My wife, kids, and I spent this past Christmas at my parents’ house. It wasn’t long after we arrived before I gravitated to their computer to check my email, read the news, check the stock market, etc.
Much to my dismay, I found a barrage of malware, spyware, and rogue software had made its way onto their machine. I searched around a bit, and found the perfect solution: Malwarebytes’ Anti-Malware.
By far the most annoying type of software that had been installed on their machine was rogue antivirus software. The worst and most persistent offenders were Spyware Guard 2008 and Antivirus 2009. Both of these programs (and many similar ones) are designed to deceive a computer user into believing they are legitimate, by informing the user that spyware and malware has been detected on the system.
Unwitting users click away at the dialog boxes and pay to register the programs, although in reality the programs themselves are the nuisance. Although my parents appeared to have acquired these programs with relative ease, I had a very hard time finding them to intentionally install them (on a virtual machine) for taking screenshots of them in action.
I was able to find a website that generates a very convincing screen that indicates it has located malware on the computer. The webpage and application even use the Windows Security Center Icon, which enhances its appearance of legitimacy.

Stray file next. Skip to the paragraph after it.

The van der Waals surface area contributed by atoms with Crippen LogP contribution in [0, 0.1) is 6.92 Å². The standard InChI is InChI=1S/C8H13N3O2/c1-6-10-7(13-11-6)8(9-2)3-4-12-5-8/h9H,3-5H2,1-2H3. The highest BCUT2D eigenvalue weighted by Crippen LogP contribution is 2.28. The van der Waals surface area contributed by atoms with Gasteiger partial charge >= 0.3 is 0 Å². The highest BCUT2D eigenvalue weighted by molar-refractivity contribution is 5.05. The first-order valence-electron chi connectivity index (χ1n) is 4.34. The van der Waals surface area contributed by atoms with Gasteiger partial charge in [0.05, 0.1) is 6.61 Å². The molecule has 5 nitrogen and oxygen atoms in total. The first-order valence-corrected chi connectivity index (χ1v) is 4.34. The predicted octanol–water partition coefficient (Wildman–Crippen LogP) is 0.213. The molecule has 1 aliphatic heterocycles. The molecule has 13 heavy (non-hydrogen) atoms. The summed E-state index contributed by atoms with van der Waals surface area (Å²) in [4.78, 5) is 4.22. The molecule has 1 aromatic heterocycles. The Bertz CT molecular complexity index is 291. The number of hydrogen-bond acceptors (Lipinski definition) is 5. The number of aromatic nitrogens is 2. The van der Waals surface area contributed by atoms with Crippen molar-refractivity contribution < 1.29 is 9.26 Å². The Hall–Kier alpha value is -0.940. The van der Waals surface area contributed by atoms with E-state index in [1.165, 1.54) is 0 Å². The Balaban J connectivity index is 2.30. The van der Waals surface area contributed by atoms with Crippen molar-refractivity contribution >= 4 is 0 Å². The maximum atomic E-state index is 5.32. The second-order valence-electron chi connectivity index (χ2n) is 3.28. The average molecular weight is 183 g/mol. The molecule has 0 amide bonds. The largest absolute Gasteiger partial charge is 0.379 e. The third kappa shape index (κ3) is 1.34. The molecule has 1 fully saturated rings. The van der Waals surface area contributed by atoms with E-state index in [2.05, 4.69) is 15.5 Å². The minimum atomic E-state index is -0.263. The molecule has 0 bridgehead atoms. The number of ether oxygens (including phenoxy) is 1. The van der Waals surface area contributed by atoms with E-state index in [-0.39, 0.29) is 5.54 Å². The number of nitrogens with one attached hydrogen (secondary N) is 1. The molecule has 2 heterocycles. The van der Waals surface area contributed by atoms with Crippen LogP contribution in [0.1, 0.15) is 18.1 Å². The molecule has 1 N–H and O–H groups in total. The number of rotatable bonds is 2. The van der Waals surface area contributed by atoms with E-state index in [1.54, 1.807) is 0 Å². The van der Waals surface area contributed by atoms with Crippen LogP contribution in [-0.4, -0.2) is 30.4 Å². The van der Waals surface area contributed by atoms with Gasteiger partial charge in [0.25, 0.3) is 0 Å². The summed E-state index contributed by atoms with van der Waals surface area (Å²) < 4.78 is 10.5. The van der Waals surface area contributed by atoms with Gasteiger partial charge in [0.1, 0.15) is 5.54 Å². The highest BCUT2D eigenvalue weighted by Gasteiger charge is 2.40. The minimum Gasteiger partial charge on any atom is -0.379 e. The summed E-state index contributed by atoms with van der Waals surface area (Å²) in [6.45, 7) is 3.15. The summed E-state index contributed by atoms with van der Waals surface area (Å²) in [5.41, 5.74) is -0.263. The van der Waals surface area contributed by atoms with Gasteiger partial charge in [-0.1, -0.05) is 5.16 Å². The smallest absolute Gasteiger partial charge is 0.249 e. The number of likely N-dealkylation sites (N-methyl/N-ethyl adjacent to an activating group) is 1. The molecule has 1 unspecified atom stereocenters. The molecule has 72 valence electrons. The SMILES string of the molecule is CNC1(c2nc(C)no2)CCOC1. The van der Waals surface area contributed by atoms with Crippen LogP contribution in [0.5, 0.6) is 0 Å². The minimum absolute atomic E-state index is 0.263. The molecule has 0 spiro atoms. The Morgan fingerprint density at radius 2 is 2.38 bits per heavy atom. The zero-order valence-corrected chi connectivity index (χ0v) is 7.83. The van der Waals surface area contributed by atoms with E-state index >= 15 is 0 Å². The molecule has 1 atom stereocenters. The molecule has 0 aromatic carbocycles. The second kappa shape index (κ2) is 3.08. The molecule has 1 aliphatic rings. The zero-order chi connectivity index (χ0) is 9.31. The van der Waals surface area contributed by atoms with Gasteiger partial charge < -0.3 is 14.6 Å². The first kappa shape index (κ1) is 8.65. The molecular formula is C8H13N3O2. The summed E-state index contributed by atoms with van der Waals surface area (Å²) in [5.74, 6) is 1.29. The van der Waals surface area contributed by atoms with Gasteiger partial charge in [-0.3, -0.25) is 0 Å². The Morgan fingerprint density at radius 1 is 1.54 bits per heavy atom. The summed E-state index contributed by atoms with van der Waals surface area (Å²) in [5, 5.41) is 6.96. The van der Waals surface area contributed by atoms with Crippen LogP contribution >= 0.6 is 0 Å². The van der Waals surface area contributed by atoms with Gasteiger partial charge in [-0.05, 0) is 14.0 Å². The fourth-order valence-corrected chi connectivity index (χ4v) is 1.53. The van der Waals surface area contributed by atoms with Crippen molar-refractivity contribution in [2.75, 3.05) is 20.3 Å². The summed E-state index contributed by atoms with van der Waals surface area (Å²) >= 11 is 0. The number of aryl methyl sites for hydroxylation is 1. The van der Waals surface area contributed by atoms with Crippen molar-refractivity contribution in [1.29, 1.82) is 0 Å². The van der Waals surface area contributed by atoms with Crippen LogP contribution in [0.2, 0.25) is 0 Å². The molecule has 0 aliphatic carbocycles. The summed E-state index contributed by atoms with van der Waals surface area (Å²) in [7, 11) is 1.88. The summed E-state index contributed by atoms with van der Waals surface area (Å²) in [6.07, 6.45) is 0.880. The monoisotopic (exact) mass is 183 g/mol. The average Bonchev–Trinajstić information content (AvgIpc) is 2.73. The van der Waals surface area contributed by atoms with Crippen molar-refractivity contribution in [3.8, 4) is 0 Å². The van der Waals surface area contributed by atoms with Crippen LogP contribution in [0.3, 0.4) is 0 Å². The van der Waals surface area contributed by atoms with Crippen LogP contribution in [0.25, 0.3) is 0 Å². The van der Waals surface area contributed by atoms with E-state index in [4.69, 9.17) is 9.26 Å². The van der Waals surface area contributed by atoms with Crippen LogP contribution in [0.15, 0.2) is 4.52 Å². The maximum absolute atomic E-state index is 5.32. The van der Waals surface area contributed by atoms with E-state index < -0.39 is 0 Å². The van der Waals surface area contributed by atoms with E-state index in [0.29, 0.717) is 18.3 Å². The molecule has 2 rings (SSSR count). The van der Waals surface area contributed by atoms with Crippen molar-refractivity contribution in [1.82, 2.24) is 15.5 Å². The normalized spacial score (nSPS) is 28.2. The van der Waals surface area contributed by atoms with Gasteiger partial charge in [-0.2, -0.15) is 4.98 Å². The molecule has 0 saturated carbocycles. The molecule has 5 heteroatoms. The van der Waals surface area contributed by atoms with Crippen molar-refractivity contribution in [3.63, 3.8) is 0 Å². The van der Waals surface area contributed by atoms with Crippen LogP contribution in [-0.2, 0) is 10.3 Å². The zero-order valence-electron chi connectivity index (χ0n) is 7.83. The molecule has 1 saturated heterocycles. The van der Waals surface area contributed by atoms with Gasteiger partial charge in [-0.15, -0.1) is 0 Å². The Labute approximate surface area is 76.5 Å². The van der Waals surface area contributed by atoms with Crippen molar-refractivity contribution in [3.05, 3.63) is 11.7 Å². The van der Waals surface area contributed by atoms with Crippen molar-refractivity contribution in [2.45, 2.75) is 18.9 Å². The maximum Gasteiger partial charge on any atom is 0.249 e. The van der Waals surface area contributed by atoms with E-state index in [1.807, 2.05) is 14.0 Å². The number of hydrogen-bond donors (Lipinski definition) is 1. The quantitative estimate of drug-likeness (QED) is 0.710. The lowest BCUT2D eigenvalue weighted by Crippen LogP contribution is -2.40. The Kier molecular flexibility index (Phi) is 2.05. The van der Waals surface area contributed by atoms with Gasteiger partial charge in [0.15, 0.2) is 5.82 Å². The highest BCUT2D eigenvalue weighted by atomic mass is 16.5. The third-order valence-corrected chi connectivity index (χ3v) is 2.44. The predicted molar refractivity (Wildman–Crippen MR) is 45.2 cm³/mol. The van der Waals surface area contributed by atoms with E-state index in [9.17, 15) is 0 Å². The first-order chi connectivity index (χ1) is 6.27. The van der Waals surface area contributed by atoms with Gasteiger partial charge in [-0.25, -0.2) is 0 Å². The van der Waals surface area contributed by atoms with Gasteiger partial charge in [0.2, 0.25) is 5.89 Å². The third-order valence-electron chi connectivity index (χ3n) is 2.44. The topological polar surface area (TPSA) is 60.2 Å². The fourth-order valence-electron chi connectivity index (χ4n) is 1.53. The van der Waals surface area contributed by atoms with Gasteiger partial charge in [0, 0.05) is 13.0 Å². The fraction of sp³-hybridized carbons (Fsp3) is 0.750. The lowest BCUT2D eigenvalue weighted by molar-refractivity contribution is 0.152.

In reality, the webpage does not perform any scan on the system although it claims to have done so. Upon completion of the bogus scan, the page displays a dialog box that will install the program no matter what you click (if you download and run the EXE installer). Once installed, Antivirus 2009 constantly displays warnings in attempt to have the victim purchase the full version of the software (fortunately my parents had not done this).
Antivirus 2009 Screenshots
Spyware Guard 2008
Spyware Guard 2008 is very similar to Antivirus 2009, in that it also attempts to have the user pay to register the product. Unfortunately, I was unable to find a website that attempts to lure me into installing the program so that I could provide screenshots. However, I was finally able to find the install exe (SpywareGuard2008.exe) on a filesharing site.
Spyware Guard 2008 Screenshots
Removal of the Rogue Software
Fortunately, Malwarebytes’ Anti-Malware makes it relatively quick and easy to remove this horrendous software. Just download the program and run a full system scan. When the scan is complete, click the Show Results button and then the Remove Selected button.
If there are still active programs once the removal has taken place, Anti-Malware will inform you and request a reboot to complete the removal process. Upon reboot, the system will have been disinfected.
It is important to note that although the free version of Malwarebytes’ Anti-Malware does an excellent job of detection and removal, it will not provide prevention. If you would like to prevent the installation of malware in the first place, you will need to purchase the full verison.
Photo Credit: Chris Dewey